The process involves making and printing graphics sized to the bamboo tiles (both sides), applying them, wiring them, choosing the hardware and charms; even though I've made a number of them by now, it still takes a lot of time and thought. Searching out specific charms is the most fun for me, but I do also very much enjoy composing the graphics. My customer provided all of the images but one, which I re-sized and adapted and she chose lines of text that were important to her for the "back" side of the tile.

It took about a month to put these together, allowing for delivery of new charms in addition to what I had or made to order.

Foggy Christmas Eve

I was on my way to a party in my nabe on Christmas Eve and was shocked by the presence of heavy fog - something I haven't seen up here. The Fog just stayed in the park, as it had risen up from the river - the Hudson River behind Inwood Hill Park. It was eerie and quite beautiful, and thanks to the lamplight, I was able to get some decent pictures. This one's a little blurry but it was the best one. We still had some snow left in the park, but as it was warm, it was melting fast, so the ground was slick and that added so much atmosphere. During my first trip to London in summer many years ago, we had an incredible pea-souper one night and it was very Ripper-esque.

The party was real change of pace as I haven't been to one locally for some time. Our hosts are lovely folks and their dog was most well-behaved, even while sitting near the pâté, without making a dive for it.

Friday, December 26, 2008

Happy Hanukkah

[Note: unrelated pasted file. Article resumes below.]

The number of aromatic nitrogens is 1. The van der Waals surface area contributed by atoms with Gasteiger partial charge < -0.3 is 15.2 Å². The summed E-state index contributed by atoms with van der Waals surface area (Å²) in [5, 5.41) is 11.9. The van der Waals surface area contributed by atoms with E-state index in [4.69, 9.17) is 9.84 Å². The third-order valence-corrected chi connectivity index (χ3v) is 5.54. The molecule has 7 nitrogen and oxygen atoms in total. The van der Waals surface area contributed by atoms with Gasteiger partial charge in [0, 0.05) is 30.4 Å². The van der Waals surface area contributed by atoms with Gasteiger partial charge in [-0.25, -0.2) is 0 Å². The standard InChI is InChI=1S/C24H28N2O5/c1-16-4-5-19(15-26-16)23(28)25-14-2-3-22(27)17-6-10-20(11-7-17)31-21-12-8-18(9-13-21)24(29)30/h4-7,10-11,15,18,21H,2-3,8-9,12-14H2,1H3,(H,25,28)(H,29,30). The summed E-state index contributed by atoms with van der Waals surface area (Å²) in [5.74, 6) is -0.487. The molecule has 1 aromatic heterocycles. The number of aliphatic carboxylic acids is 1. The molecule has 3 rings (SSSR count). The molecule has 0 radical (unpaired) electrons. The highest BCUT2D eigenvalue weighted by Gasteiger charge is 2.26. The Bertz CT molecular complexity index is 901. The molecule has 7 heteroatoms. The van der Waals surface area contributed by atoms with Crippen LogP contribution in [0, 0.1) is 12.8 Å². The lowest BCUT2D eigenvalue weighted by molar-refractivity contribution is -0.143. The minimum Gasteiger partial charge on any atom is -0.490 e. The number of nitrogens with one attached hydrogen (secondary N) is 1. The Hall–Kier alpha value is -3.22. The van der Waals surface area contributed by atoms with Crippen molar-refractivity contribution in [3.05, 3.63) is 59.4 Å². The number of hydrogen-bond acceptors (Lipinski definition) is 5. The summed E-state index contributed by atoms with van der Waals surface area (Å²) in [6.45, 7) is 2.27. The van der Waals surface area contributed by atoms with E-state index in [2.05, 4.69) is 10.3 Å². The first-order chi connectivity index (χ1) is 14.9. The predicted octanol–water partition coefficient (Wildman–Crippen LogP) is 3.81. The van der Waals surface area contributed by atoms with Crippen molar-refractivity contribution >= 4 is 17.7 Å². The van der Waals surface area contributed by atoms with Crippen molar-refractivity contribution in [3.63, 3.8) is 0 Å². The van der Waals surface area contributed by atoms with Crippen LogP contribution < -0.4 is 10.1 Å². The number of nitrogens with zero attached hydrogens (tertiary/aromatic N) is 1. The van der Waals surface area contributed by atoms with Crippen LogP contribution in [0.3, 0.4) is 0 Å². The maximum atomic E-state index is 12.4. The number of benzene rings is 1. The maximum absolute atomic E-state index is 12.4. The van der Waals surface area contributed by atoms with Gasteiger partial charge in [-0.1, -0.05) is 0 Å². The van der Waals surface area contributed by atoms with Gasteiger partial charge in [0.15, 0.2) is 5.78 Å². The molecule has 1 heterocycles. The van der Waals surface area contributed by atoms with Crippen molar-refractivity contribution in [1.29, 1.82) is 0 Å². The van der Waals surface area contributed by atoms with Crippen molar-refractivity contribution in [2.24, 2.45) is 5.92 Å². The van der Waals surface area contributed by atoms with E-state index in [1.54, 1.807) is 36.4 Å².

I know it's late, but I want to wish everyone a very Happy Hanukkah this year. I made my cards (again) and prominently featured two photos of my paternal grandparents, "Bubby" Rachel (nee Levie) and "Zadie" Samuel Finkle. My grandmother arrived at Ellis Island as a girl from Dundee, Scotland, where her family had emigrated from Lithuania. Her father was a goldsmith...I suppose this jewelry venture of mine has genetic origins? My grandfather came over on his own as a teenager, from Russia, and they met in Trenton, New Jersey, where they married, raised a family of eight (!) children and died in their nineties after celebrating their 75th anniversary. My father is the youngest of their children, and the only one living.

When I was in Edinburgh in 2003, by coincidence I stayed at a hotel across Princes Street from the National Archives of Scotland. I of course went there to see if there were any census records of the Levies in Dundee at the end of the 19th century, but sadly, I didn't find any. I also have been unable to find any Ellis Island immigration records of their arrivals. We do have these two wonderful early carte de visite photographs of them, which I have admired for years. They are very young, formally posed, well dressed and a bit apprehensive-looking, but they had to remain motionless for a long time in order for the picture to be taken. My grandmother was tiny, and by the time I met her, she was already quite elderly, so I never knew this darkly exotic young woman. My grandfather was also a very old man who was Orthodox and somewhat alien; he spoke English with a very heavy accent, never shaved on Sabbath (we usually visited on that day) so his beard was so scratchy (an anathema to a young girl) and didn't talk much generally. I so regret that I was too young to have asked them about their lives in the Old Country and journey to America. I was only around ten when they died, but they are very much alive for me via my Father's stories about them and his young years.